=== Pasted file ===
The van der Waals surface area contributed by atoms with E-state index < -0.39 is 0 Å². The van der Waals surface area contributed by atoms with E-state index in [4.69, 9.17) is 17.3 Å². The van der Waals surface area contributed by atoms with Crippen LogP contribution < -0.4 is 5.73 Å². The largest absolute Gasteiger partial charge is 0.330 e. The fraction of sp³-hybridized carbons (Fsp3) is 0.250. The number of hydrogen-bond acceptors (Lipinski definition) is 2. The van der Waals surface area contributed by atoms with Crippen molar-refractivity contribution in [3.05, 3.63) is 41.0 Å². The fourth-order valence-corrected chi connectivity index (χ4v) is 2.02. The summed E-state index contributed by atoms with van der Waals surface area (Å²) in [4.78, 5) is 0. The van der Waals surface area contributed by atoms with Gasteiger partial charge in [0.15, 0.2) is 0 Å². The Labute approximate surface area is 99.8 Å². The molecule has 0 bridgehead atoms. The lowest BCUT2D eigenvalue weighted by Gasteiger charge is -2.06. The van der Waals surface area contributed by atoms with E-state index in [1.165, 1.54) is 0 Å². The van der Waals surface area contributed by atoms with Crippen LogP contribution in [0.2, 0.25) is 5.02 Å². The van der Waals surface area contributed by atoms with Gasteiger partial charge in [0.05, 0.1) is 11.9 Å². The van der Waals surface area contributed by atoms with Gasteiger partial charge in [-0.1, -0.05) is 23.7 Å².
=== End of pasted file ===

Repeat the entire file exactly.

The van der Waals surface area contributed by atoms with E-state index < -0.39 is 0 Å². The van der Waals surface area contributed by atoms with E-state index in [4.69, 9.17) is 17.3 Å². The van der Waals surface area contributed by atoms with Crippen LogP contribution < -0.4 is 5.73 Å². The largest absolute Gasteiger partial charge is 0.330 e. The fraction of sp³-hybridized carbons (Fsp3) is 0.250. The number of hydrogen-bond acceptors (Lipinski definition) is 2. The van der Waals surface area contributed by atoms with Crippen molar-refractivity contribution in [3.05, 3.63) is 41.0 Å². The fourth-order valence-corrected chi connectivity index (χ4v) is 2.02. The summed E-state index contributed by atoms with van der Waals surface area (Å²) in [4.78, 5) is 0. The van der Waals surface area contributed by atoms with Gasteiger partial charge in [0.15, 0.2) is 0 Å². The Labute approximate surface area is 99.8 Å². The molecule has 0 bridgehead atoms. The lowest BCUT2D eigenvalue weighted by Gasteiger charge is -2.06. The van der Waals surface area contributed by atoms with E-state index in [1.165, 1.54) is 0 Å². The van der Waals surface area contributed by atoms with Crippen LogP contribution in [0.2, 0.25) is 5.02 Å². The van der Waals surface area contributed by atoms with Gasteiger partial charge in [0.05, 0.1) is 11.9 Å². The van der Waals surface area contributed by atoms with Gasteiger partial charge in [-0.1, -0.05) is 23.7 Å².